Our population continues to grow and the poverty gap continues to widen. Monday’s budget only contributes to the imbalance by providing $39 billion over seven years to the provinces, without any comparable attention to First Nations.
This government continues to ignore the devastating socio-economic conditions of First Nations. There's $22 billion to pay down the debt, yet nothing to address Canada's constitutional obligations to First Nations.
In November 2005, First Nations had a plan that was unanimously accepted by the Premiers and Aboriginal leaders. As an Opposition MP at the time, Minister Prentice said: "the fight against aboriginal poverty is the most pressing social issue that our country faces … and as Conservatives, we believe something has to be done."
However, in addition to rejecting First Nations in the budget on March 19th, on March 21st, the government voted against Private Member’s Bill C-292, which requires the government to honour the $5.1 billion Kelowna Accord. The Bill passed the House of Commons and is now on to the Senate. However, this government insists it has no obligation to honour funding requirements in Private Member’s Bills.
It should be clear that as part of these critical investments, First Nations of this country seek a commitment to structural change. The First Nations – Federal Crown Political Accord on the Recognition and Implementation of First Nation Governments (signed in May 2005) provides an exit strategy from the current policies and structures that restrict our communities and condemn our people to maintaining the status quo conditions of poverty.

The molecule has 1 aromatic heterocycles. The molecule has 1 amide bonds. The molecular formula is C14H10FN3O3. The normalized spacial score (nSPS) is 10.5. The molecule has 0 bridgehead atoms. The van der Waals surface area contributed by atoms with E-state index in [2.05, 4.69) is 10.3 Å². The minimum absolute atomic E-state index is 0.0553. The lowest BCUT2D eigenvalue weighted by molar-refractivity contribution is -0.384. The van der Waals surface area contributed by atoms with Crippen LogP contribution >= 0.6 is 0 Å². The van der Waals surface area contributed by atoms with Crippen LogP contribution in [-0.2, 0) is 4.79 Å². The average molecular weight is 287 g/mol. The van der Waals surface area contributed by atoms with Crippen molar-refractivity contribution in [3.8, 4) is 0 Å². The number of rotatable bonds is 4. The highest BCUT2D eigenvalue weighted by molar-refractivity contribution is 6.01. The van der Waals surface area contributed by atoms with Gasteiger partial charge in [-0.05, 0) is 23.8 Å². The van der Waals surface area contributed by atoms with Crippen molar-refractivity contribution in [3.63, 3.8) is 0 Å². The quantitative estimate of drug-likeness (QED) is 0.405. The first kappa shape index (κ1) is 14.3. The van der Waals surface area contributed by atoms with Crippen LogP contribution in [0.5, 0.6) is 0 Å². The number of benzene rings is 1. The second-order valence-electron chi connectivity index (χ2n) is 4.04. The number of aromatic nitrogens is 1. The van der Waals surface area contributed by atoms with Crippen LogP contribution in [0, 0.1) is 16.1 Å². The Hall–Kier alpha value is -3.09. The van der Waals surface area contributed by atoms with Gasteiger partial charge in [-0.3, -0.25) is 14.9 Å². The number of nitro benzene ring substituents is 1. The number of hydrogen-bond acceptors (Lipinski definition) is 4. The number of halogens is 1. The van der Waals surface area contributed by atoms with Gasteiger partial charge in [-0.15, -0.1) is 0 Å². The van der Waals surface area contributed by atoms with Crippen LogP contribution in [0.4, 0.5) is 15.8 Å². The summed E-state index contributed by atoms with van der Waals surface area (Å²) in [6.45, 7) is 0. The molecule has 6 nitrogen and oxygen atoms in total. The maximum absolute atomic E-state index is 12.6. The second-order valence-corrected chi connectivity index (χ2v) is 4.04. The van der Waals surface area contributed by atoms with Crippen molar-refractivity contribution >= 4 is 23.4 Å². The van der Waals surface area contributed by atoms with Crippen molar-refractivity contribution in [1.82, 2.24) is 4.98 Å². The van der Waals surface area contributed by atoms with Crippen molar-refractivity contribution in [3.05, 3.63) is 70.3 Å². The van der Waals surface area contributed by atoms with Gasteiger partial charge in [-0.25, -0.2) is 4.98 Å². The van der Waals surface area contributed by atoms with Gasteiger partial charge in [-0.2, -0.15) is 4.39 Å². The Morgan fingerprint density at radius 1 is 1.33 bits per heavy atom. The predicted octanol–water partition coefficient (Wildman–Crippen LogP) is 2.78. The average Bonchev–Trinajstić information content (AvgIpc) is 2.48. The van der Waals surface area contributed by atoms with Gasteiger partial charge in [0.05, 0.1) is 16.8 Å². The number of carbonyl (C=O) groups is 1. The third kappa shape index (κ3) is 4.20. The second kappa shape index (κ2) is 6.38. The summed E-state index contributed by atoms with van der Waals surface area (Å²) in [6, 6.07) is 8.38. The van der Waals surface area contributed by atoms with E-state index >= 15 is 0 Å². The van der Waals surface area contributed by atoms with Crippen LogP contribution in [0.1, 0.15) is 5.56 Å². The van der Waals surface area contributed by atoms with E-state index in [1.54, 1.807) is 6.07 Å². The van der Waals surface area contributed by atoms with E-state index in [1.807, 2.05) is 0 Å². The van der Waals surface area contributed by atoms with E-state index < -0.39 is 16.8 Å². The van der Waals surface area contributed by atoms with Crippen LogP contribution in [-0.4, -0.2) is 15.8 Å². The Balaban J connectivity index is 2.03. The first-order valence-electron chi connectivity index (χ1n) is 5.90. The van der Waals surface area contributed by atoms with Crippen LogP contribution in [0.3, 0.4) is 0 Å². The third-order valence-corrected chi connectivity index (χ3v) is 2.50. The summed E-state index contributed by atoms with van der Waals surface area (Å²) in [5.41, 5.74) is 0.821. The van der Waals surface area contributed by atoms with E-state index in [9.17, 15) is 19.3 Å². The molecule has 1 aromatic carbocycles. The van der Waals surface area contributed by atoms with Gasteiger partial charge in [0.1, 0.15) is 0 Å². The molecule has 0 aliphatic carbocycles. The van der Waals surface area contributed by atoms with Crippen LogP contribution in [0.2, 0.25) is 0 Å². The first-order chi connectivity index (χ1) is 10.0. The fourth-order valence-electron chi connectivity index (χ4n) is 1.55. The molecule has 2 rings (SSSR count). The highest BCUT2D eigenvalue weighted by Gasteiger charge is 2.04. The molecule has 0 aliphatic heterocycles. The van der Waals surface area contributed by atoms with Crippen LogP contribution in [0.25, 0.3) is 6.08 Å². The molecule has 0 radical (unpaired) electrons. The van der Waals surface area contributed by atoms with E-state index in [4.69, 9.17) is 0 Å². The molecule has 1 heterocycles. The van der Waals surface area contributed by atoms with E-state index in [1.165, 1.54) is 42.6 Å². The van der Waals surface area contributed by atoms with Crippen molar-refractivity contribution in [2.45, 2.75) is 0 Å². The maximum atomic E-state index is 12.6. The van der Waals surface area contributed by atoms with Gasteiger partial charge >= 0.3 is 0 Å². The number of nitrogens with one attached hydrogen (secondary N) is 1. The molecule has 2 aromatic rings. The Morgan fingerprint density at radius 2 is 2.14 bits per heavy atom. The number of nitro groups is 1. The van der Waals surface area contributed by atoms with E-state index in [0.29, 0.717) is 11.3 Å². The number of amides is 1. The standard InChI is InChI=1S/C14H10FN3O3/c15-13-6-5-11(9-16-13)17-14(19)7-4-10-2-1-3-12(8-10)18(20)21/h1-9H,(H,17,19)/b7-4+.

Minister Prentice committed to the process established under the Accord at a meeting of BC First Nations last year. I call upon him to act to replace fundamentally flawed government processes and policies.
In the weeks and months to come we must re-focus our energies and coordinate our efforts so that our voices will be heard. I look forward to working with the National Executive and all First Nations organizations to carefully plan and maximize opportunities to strengthen our case and our conviction.
The latest INAC report on the provision of drinking water to First Nations on reserve makes lots of claims to be delivering clean water. 97 First Nations still are considered to have HIGH RISK drinking water systems.
Since the announcement of the Plan of Action for Safe Drinking Water in First Nations Communities on March 21, 2006, actions undertaken by Indian and Northern Affairs Canada, Health Canada, and Environment Canada, have achieved the following results:
Plan of Action for Drinking Water in First Nations Communities - Progress Report March 22, 2007